Caribbean Studies. Essay on Caribbean Region

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Juan Pablo                                      Caribbean Studies                                                     9/2/12

                                                      Essay on Caribbean Region

Geography (from Greek γεωγραφία - geographia) is the science that studies the lands, features, inhabitants, and phenomena of Earth. A literal translation would be "to describe or write about the Earth". The first person to use the word "geography" was Eratosthenes (276-194 BC). A great amount of knowledge has been accumulating towards the science of geography. Such knowledge embraces five major themes: location, place, human-environment interactions, movement, and region. The idea of location has always been central to the subject of geography. In the ancient world, for example, it was the task of the geographers to fix the boundaries of land divisions and to draw maps of emerging empires. In the late Middle Ages and beyond, exploration -- that is, the discovery of locations and the recording of their characteristics -- was regarded as a major function of the geographer. This type of geography, although concerned with location, was very descriptive: simply the recording of the locations of places in terms of longitude and latitude and some of the characteristics of the place in terms of, for example, population size. Some of the Victorian geography textbooks, in fact, were, little more than detailed gazetteers listing the major towns of Britain, the rivers on which they were situated, their populations and major manufactures, and the railroads running through them. Just as history was a list of dates, so geography was a list of places or locations.

As society's problem of adapting to the physical and social environment became more complex, however, it was realized that each of the subjects of the standard educational curriculum could be addressed to a set of real world problems; and if it decided to respond to the challenge, a subject could develop analytically so that it would be capable of solving problems. Geography has recently decided to respond with rigor to this challenge. In brief, geography is interested at the locations of different items at different places on the earth's surface and in explaining why things are located where they are. More specifically, the human geographer is interested in the locations of items which have been placed by human agency whether it is humanity itself or the acts of humanity such as railroads, towns, stores, offices, factories, fields, and fences.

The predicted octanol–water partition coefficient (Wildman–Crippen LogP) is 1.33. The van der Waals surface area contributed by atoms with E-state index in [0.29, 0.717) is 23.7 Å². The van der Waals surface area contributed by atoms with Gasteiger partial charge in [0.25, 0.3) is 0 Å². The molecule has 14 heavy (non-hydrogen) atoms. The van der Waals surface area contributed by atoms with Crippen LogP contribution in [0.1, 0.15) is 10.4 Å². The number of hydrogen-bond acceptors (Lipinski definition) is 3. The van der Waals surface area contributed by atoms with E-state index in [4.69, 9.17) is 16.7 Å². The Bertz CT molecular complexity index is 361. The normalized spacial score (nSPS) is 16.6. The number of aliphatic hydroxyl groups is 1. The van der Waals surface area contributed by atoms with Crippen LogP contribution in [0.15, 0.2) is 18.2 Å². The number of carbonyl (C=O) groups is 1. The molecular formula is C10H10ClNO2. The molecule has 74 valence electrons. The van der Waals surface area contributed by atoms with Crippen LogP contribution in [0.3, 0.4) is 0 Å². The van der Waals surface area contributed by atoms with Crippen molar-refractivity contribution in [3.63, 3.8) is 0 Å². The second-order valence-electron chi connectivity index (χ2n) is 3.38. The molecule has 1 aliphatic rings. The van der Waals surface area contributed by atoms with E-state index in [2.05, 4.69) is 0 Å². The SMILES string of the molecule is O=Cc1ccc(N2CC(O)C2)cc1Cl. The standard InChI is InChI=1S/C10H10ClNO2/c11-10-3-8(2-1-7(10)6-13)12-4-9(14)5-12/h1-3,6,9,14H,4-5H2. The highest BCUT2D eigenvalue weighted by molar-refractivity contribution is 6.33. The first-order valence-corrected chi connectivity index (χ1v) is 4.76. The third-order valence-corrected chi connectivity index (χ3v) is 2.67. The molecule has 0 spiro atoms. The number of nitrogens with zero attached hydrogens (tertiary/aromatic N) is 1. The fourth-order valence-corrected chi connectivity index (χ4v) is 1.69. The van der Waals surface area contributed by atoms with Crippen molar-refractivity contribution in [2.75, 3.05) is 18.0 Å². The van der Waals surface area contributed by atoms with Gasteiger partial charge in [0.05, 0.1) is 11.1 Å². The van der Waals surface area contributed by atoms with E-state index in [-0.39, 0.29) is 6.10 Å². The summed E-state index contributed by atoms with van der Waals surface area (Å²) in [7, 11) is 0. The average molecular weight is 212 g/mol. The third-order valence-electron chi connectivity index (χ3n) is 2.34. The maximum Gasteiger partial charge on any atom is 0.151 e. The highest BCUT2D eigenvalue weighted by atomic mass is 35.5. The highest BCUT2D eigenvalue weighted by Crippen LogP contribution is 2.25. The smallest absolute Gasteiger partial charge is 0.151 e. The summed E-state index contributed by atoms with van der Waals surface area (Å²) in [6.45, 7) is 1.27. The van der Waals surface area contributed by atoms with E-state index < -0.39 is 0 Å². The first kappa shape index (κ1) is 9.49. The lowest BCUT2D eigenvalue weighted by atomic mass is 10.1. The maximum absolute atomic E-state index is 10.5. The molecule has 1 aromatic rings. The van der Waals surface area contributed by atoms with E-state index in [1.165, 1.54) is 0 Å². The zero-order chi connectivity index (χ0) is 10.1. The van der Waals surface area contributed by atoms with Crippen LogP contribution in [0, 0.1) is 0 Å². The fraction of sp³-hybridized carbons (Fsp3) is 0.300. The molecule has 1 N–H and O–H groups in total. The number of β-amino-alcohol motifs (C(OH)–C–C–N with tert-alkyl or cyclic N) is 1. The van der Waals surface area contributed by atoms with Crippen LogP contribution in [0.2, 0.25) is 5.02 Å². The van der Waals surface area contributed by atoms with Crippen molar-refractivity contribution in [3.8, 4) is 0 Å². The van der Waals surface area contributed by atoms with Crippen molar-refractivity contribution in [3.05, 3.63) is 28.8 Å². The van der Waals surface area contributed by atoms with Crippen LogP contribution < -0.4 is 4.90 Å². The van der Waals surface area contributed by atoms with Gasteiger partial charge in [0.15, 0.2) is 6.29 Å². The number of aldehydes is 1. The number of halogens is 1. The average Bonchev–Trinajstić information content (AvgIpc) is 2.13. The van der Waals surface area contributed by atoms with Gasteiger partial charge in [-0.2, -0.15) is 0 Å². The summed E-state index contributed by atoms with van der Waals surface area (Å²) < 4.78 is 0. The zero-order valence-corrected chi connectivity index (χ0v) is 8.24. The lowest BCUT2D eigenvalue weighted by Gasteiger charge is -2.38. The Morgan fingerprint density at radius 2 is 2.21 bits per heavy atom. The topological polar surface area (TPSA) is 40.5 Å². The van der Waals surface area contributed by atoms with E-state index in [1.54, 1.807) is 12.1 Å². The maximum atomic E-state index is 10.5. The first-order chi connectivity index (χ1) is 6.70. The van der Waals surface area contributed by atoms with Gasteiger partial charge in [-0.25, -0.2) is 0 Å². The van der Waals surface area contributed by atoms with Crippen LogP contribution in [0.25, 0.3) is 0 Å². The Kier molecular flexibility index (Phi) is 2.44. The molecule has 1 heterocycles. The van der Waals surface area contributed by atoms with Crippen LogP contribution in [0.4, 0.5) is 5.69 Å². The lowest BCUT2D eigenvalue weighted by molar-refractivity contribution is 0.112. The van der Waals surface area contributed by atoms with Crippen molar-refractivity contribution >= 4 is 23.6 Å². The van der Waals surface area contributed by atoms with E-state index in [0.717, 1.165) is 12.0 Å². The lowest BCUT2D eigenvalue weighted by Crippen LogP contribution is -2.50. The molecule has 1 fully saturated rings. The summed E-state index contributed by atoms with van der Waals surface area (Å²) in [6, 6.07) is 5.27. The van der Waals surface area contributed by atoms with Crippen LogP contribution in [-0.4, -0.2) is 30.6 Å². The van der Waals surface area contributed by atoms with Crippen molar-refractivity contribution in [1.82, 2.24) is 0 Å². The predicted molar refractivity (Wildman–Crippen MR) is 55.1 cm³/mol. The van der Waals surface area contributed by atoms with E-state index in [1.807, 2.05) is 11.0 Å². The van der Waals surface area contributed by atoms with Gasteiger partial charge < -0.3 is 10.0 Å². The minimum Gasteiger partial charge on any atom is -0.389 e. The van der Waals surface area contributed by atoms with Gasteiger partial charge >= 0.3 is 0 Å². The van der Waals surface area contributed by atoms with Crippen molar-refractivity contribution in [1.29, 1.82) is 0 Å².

From the vast information presented in the first two paragraphs we can move to other concepts in geography. Let us consider geographical locations. The terms location and place in geography are used to identify a point or an area on the Earth's surface or elsewhere. The term 'location' generally implies a higher degree of certainty than "place" which often has an ambiguous boundary relying more on human/social attributes of place identity and sense of place than on geometry. Location can be described in two different ways: 1. Absolute location, a location as described by its latitude and longitude on the Earth. For example, the coordinates of Albany, New York is 42°399.34N 73°4526.33W and 2. Relative location, a location as described by where it is compared to something else. For example, Albany, New York is roughly 150 miles east of New York City. Place is the description of what it is like to live in a certain place. Examples are government types, climate, diet, etc.

Another concept in geography which can be considered is the word territory. Territory refers to the land and waters that are under the jurisdiction of a government. A country is considered a territory and is commonly associated with the notions of state or nation. This definition includes all sovereign states, but doesn't exclude autonomous dependencies of sovereign states and unrecognized de facto states. Sub-divisions of a territory or a country may well be called sub-territories. Some countries consider certain internal divisions to be territories (such as Canada's three territories of Northwest Territories, Nunavut, and Yukon Territory or Australia's Australian Capital Territory and Northern Territory). Likewise, while Washington D.C. is not a state and effectively a territory, it is not an external territory and thus not counted as such. Another definition of territory usually is found in conjunction with the word "disputed" or "occupied." Disputed territories and occupied territories refer to places where the jurisdiction of the place (which country owns the land) is not clear. A territory under sovereignty of another country without being considered (completely) part of that country is called a dependency and a neutral territory is a territory that is not an integral part of any country, for example Antarctica.

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The criteria for a place being considered a territory are fairly simple, especially when compared to those of an independent country. A territory is simply an external piece of land claimed to be a subordinate location (in regards to the main country) that is not claimed by another country. If there is another claim, then the territory can be considered a disputed territory. A territory will typically rely on its "mother country" for defense, police protection, courts, social services, economic controls and support, migration and import/export controls, and other features of an independent country. With fourteen territories, the United States ...

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